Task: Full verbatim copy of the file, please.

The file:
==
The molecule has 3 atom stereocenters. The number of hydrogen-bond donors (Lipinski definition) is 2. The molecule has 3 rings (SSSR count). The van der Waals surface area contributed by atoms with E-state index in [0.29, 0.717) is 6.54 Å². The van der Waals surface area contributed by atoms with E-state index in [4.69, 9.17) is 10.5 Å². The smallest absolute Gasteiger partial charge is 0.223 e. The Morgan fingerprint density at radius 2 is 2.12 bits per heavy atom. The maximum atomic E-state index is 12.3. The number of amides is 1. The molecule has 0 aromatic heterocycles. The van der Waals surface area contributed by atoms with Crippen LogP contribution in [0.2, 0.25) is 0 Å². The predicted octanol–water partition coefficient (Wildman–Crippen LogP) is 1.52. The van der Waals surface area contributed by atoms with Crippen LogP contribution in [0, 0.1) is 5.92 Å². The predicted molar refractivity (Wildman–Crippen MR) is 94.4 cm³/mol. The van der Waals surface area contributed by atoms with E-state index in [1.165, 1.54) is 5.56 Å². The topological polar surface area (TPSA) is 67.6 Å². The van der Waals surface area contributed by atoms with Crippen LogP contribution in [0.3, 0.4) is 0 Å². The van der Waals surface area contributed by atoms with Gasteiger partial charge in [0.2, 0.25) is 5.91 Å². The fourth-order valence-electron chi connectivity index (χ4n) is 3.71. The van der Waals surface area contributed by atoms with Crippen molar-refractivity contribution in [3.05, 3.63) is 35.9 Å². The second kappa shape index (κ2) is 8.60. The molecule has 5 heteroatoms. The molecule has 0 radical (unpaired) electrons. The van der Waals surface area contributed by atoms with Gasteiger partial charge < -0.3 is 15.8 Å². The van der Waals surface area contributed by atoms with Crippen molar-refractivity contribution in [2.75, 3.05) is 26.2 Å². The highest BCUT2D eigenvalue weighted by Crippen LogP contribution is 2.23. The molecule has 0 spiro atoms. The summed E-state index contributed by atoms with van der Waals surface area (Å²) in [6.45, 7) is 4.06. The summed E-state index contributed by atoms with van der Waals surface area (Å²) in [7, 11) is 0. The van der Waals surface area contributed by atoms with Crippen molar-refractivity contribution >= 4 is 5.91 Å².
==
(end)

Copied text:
The molecule has 3 atom stereocenters. The number of hydrogen-bond donors (Lipinski definition) is 2. The molecule has 3 rings (SSSR count). The van der Waals surface area contributed by atoms with E-state index in [0.29, 0.717) is 6.54 Å². The van der Waals surface area contributed by atoms with E-state index in [4.69, 9.17) is 10.5 Å². The smallest absolute Gasteiger partial charge is 0.223 e. The Morgan fingerprint density at radius 2 is 2.12 bits per heavy atom. The maximum atomic E-state index is 12.3. The number of amides is 1. The molecule has 0 aromatic heterocycles. The van der Waals surface area contributed by atoms with Crippen LogP contribution in [0.2, 0.25) is 0 Å². The predicted octanol–water partition coefficient (Wildman–Crippen LogP) is 1.52. The van der Waals surface area contributed by atoms with Crippen LogP contribution in [0, 0.1) is 5.92 Å². The predicted molar refractivity (Wildman–Crippen MR) is 94.4 cm³/mol. The van der Waals surface area contributed by atoms with E-state index in [1.165, 1.54) is 5.56 Å². The topological polar surface area (TPSA) is 67.6 Å². The van der Waals surface area contributed by atoms with Crippen LogP contribution in [0.3, 0.4) is 0 Å². The van der Waals surface area contributed by atoms with Gasteiger partial charge in [0.2, 0.25) is 5.91 Å². The fourth-order valence-electron chi connectivity index (χ4n) is 3.71. The van der Waals surface area contributed by atoms with Crippen molar-refractivity contribution in [3.05, 3.63) is 35.9 Å². The second kappa shape index (κ2) is 8.60. The molecule has 5 heteroatoms. The molecule has 0 radical (unpaired) electrons. The van der Waals surface area contributed by atoms with Gasteiger partial charge < -0.3 is 15.8 Å². The van der Waals surface area contributed by atoms with Crippen molar-refractivity contribution in [2.75, 3.05) is 26.2 Å². The highest BCUT2D eigenvalue weighted by Crippen LogP contribution is 2.23. The molecule has 0 spiro atoms. The summed E-state index contributed by atoms with van der Waals surface area (Å²) in [6.45, 7) is 4.06. The summed E-state index contributed by atoms with van der Waals surface area (Å²) in [7, 11) is 0. The van der Waals surface area contributed by atoms with Crippen molar-refractivity contribution >= 4 is 5.91 Å².